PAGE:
When our van pulled up to the orphanage grounds and we started to unload, there was no time to wonder as we were met outdoors by the two children and their caregivers in a sea of welcoming greetings, Julie and I received hugs, but Vivian and Nina immediately held hands and headed down the sidewalk towards our meeting area, where we signed documents, gathered Vivian’s belongings (so little), and headed back to central Beijing for more official documentation stops, bonding over McDonalds (Nina was thrilled with Mc Macaroons) and then back to our room.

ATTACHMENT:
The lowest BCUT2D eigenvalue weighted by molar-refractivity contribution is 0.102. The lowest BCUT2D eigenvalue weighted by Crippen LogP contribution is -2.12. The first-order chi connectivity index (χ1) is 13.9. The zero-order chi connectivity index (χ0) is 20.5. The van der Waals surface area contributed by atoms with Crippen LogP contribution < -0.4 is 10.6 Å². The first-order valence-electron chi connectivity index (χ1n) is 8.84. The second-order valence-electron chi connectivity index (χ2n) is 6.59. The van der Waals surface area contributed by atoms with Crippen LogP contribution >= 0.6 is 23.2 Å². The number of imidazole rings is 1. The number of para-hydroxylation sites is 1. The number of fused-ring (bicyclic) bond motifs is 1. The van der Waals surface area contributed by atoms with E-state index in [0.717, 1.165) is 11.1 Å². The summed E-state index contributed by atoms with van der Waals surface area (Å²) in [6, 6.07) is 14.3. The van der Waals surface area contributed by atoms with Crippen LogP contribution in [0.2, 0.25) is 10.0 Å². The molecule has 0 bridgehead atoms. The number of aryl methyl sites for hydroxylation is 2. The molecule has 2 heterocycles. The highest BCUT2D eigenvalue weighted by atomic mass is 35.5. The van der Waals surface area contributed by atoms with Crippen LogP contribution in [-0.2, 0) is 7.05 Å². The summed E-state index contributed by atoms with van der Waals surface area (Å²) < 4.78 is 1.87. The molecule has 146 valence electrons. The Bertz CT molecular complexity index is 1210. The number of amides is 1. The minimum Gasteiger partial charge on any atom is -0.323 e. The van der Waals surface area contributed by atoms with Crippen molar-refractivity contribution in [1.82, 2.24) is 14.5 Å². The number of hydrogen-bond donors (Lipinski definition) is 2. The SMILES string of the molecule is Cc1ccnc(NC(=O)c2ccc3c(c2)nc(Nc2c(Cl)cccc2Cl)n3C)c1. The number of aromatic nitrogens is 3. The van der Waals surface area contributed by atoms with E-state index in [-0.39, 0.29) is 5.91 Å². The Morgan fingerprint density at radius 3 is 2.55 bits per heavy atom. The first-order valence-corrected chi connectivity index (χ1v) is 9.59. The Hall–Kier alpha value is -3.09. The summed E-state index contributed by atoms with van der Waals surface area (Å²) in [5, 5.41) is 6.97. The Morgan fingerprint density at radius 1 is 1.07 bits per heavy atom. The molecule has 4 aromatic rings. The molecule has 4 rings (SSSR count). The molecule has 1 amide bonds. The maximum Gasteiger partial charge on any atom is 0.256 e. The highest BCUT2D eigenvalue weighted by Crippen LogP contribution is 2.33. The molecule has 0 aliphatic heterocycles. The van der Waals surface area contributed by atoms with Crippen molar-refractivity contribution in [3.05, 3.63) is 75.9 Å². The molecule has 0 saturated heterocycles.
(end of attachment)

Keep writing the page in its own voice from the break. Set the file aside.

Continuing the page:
What a brave little girl. Can you imagine at the age of 13 leaving the home you have known for your entire life, with very foreign looking people that do not speak your language (and are very tall and dress funny)? Then she has to immediately stay with us in a hotel room (her first night ever out of her room she shared with five girls) in close quarters. Julie and I were afraid that if we snored she would be terrified! Luckily the other couple that traveled with us to adopt their son were both language teachers, and the husband, Thomas, is currently an English as a second language teacher at BYU Hawaii. They were so helpful and filled with knowledge about the process of integrating an older child into a family with a new language. They had adopted a 12 year old son from China the year before, and they helped us download an amazing translating program to our iPad that we used to communicate with. She knows so little English! And we know so little Chinese! We jumped right in and we will patiently learn a bit more every day.